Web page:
Cen­tral bank main­tains sta­tus quo in sur­prise move, changes pol­icy stance

The mon­e­tary pol­icy com­mit­tee low­ered its in­fla­tion pro­jec­tion to 3.9-4.5% from 4.8% for the sec­ond half of the cur­rent fis­cal

Mint Asia ST - - News - BGY OPIKA G OPAKUMAR

Af­ter two suc­ces­sive rate hikes, the Re­serve Bank of In­dia’s (RBI) mon­e­tary pol­icy com­mit­tee (MPC) kept key pol­icy rates un­changed on Fri­day, 5 Oc­to­ber, cit­ing a be­nign in­fla­tion tra­jec­tory and down­ward re­vi­sion to in­fla­tion pro­jec­tions, though the stance changed from neu­tral to “cal­i­brated tight­en­ing”.

The pause, com­bined with the stance, spells uncer­tain times for con­sumer fi­nance and home-buy­ers. Banks are still likely to in­crease lend­ing rates, thereby af­fect­ing bor­row­ers’ EMI pay­ments. Many banks are ex­pected to re­set their lend­ing rates over the next few weeks to align them with RBI’S two pre­vi­ous in­ter­est rate in­creases. In ad­di­tion, the stance of “cal­i­brated tight­en­ing” may force banks to keep their hands on the in­ter­est rate lever.

The six-mem­ber MPC voted 5-1 to keep the repo rate un­changed at 6.5%. For the first time, RBI ex­ec­u­tive direc­tor Michael Pa­tra, known to be the MPC’S most hawk­ish mem­ber, voted in favour of a pause, while call­ing for a shift in stance to cal­i­brated tight­en­ing. Govern­ment­nom­i­nated Chetan Ghate was the only one of the six mem­bers to vote for a 25 ba­sis points (bps) in­crease in the pol­icy rate. One ba­sis point is a hun­dredth of a per­cent­age point.

The vote for the change in stance was also 5-1 with mem­ber Ravin­dra Dho­lakia root­ing to keep the neu­tral stance un­changed.

The mar­kets were sur­prised by the sta­tus quo on rates be­cause it is at vari­ance with global cen­tral bank rate ac­tions. Mar­kets were also dis­ap­pointed with the pol­icy state­ment fail­ing to in­clude any con­crete mea­sures on the ru­pee or pro­vid­ing a heal­ing touch to the sys­temic in­sta­bil­ity posed by non-bank­ing fi­nance com­pa­nies (NBFCS).

The rate ac­tion was con­trary to ex­pec­ta­tions of econ­o­mists sur­veyed by Mint. Gov­er­nor Ur­jit Pa­tel said in a press con­fer­ence that rate cuts were off the ta­ble in the cur­rent rate cy­cle and that the cen­tral bank wouldn’t hike rates at ev­ery meet­ing. How­ever, the changed stance has in­creased the pos­si­bil­ity of fur­ther rate hikes, with in­fla­tion data be­ing the de­cid­ing fac­tor.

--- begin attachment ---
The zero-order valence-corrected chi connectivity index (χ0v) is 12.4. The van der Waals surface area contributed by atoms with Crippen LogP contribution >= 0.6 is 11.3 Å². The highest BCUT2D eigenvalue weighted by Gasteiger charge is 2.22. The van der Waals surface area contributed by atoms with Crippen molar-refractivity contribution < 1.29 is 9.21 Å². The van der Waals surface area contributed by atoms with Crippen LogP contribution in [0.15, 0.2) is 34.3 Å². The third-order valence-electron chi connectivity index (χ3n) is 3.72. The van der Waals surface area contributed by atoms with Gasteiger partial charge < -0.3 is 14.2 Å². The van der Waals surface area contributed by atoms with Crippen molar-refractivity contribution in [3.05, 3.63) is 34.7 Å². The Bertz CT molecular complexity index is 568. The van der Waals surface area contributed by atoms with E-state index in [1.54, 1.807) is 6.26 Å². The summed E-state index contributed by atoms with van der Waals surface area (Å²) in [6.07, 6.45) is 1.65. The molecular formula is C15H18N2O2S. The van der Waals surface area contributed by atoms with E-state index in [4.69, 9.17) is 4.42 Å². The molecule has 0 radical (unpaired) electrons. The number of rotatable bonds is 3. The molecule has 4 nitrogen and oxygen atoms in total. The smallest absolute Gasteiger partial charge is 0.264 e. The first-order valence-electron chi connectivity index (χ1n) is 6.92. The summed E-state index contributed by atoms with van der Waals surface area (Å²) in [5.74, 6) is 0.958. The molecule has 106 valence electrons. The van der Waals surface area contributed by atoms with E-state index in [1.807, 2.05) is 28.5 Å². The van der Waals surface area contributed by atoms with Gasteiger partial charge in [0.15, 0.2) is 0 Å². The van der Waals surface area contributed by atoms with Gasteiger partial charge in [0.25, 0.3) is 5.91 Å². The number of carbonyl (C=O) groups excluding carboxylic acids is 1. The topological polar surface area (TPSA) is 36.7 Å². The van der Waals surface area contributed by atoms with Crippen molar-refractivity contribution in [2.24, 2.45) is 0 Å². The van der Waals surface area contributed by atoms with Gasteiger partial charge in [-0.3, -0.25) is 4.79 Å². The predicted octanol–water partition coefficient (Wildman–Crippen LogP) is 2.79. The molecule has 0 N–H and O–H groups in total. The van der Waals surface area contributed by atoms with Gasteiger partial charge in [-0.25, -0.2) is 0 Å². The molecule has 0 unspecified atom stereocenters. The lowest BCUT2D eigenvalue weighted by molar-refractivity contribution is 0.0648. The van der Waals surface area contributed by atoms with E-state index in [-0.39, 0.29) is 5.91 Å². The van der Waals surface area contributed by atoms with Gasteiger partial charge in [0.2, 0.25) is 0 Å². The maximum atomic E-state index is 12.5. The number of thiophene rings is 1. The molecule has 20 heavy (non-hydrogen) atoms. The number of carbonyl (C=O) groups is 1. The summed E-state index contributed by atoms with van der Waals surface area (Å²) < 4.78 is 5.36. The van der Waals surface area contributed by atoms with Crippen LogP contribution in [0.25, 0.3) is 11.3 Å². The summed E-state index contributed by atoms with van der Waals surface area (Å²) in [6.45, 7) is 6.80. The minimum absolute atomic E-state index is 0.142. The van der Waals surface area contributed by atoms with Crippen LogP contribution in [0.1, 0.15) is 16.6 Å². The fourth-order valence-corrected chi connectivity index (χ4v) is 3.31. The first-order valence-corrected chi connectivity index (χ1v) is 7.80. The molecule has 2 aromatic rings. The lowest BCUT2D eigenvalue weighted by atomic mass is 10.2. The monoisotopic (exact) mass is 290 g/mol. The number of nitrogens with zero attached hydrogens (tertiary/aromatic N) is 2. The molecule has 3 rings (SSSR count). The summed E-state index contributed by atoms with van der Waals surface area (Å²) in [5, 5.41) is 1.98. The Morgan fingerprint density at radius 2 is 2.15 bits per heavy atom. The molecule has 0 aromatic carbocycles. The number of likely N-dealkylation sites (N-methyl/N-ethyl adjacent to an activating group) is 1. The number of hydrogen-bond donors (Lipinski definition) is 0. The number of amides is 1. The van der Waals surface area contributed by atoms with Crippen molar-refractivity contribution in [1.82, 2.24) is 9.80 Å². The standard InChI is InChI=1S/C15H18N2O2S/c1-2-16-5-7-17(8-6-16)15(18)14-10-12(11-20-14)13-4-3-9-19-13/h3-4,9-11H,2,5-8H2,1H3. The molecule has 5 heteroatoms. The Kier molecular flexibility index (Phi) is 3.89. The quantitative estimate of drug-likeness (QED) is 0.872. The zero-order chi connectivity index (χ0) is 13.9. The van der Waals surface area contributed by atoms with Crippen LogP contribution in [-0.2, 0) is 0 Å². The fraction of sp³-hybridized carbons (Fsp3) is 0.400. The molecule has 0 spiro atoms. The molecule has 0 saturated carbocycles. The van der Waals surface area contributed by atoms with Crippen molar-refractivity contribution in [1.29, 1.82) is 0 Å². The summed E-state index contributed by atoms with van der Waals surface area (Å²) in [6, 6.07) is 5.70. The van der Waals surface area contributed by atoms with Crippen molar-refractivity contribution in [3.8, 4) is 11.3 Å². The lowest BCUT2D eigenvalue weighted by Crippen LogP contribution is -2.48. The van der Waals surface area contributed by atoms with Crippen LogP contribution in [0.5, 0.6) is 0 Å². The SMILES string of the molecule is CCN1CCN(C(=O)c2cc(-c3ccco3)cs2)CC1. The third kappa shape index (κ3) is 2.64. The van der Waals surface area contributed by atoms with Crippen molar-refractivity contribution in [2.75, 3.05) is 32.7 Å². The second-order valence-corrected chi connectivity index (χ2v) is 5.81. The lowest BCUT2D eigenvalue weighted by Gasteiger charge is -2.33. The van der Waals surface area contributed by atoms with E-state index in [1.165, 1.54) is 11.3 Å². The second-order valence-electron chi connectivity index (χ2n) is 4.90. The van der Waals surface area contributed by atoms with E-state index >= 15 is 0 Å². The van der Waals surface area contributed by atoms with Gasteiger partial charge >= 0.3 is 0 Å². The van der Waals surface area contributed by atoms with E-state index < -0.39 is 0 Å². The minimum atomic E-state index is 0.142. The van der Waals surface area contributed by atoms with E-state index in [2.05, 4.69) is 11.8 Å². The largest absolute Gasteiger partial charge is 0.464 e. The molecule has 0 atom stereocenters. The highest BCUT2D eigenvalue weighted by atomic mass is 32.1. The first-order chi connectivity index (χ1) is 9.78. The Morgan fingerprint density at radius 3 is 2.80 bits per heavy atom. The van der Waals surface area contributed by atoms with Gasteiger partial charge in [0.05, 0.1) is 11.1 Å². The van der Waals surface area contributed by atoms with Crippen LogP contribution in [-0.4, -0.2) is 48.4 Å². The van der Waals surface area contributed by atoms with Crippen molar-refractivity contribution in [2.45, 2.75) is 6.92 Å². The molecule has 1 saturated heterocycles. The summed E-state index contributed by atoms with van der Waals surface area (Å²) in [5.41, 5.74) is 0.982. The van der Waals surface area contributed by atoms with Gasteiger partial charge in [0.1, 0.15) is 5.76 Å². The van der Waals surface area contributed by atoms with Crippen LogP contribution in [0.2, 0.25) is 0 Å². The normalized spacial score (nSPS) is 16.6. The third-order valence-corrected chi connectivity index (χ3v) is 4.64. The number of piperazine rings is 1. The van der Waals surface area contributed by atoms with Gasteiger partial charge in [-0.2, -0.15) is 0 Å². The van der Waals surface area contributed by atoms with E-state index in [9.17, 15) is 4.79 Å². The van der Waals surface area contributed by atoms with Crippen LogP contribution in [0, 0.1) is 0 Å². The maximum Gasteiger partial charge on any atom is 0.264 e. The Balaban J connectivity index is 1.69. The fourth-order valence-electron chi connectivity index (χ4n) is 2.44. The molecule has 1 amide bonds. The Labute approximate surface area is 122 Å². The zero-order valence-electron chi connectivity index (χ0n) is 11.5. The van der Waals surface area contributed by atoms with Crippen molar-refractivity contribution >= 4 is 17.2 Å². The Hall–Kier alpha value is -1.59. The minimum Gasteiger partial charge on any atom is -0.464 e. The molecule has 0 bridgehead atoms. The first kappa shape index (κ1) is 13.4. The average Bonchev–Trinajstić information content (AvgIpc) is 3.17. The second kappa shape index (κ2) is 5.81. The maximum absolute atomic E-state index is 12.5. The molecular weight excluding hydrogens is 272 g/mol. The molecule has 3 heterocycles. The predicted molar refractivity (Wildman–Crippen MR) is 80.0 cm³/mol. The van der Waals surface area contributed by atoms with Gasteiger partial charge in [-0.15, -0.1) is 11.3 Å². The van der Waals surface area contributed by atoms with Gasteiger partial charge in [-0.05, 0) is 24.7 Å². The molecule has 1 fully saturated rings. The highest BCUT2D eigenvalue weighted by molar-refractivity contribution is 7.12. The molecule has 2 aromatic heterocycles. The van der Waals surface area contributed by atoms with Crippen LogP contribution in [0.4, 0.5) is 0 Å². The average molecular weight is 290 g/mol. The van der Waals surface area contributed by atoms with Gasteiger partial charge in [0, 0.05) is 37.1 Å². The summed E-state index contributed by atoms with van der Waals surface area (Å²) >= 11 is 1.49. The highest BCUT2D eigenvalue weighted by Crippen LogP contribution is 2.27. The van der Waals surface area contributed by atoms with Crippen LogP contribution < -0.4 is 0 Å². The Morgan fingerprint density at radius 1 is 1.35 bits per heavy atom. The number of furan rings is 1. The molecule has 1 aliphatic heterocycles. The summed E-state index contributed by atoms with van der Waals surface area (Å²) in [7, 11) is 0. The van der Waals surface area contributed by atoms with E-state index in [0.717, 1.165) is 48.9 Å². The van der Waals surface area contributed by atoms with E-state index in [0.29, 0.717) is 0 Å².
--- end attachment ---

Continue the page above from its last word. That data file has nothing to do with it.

The cen­tral bank flagged off a list of up­side risks to in­fla­tion even as it slashed its fore­cast for the head­line num­ber.

The MPC said the key risks to do­mes­tic prices come from volatile global fi­nan­cial mar­kets, surg­ing oil prices and pos­si­ble fis­cal slip­pages in the run up to elec­tions—five state assem­blies go to the polls be­fore gen­eral elec­tions next year.

“The in­fla­tion out­look calls for a close vigil over the next few months, es­pe­cially be­cause the out­put gap has vir­tu­ally closed and sev­eral up­side risks per­sist,” said the pol­icy state­ment.

The MPC low­ered its in­fla­tion pro­jec­tion to 3.9-4.5% from 4.8% for the sec­ond half of the cur­rent fi­nan­cial year.

The rate-set­ting panel also high­lighted its con­cerns on a pos­si­ble growth slow­down on ac­count of sev­eral head­winds, in­clud­ing high oil prices, volatile global fi­nan­cial mar­kets, in­ten­si­fy­ing trade wars and grow­ing un­cer­tainty in the do­mes­tic fi­nan­cial land­scape.

The panel re­tained the gross do­mes­tic prod­uct (GDP) es­ti­mate for the cur­rent year at 7.4% and pegged FY20 GDP at about 7.6%.

“We be­lieve in­fla­tion is ex­pected to over­shoot RBI’S es­ti­mate in sec­ond half by 20-30bps. Ad­di­tion­ally, tight­en­ing global fi­nan­cial con­di­tions may fur­ther weigh on ru­pee. We con­tinue to ex­pect 25-50bps of rate hikes in the rest of FY19 to en­sure fi­nan­cial sta­bil­ity amid global and do­mes­tic head­winds,” said Upasna Bhard­waj, se­nior economist, Ko­tak Mahin­dra Bank.

The de­ci­sion by the MPC to pause on pol­icy rates comes at a time when liq­uid­ity con­di­tions have tight­ened and there are wor­ries that de­faults by In­fra­struc­ture Leas­ing and Fi­nan­cial Ser­vices Ltd (IL&FS) could lead to a con­ta­gion.

Ac­cord­ing to Ab­heek Barua, chief economist at HDFC Bank, the hold on pol­icy rates could well keep do­mes­tic bond yields and in­ter­est rates in the whole­sale mar­ket un­der check, help­ing NBFCS which are fac­ing a liq­uid­ity crunch. How­ever, Barua added that the mar­ket was ex­pect­ing the MPC to use the rate hike to de­fend the ru­pee.

“The risk of not con­tain­ing the de­pre­ci­a­tion pres­sures on the ru­pee al­lows the spillover to other as­set classes like eq­ui­ties to con­tinue. This could make the case for a hike and a stronger com­mu­ni­ca­tion. How­ever, the RBI has made a clear choice and un­der­played this risk,” Barua said.


Cal­i­brated tight­en­ing: RBI gov­er­nor Ur­jit Pa­tel.

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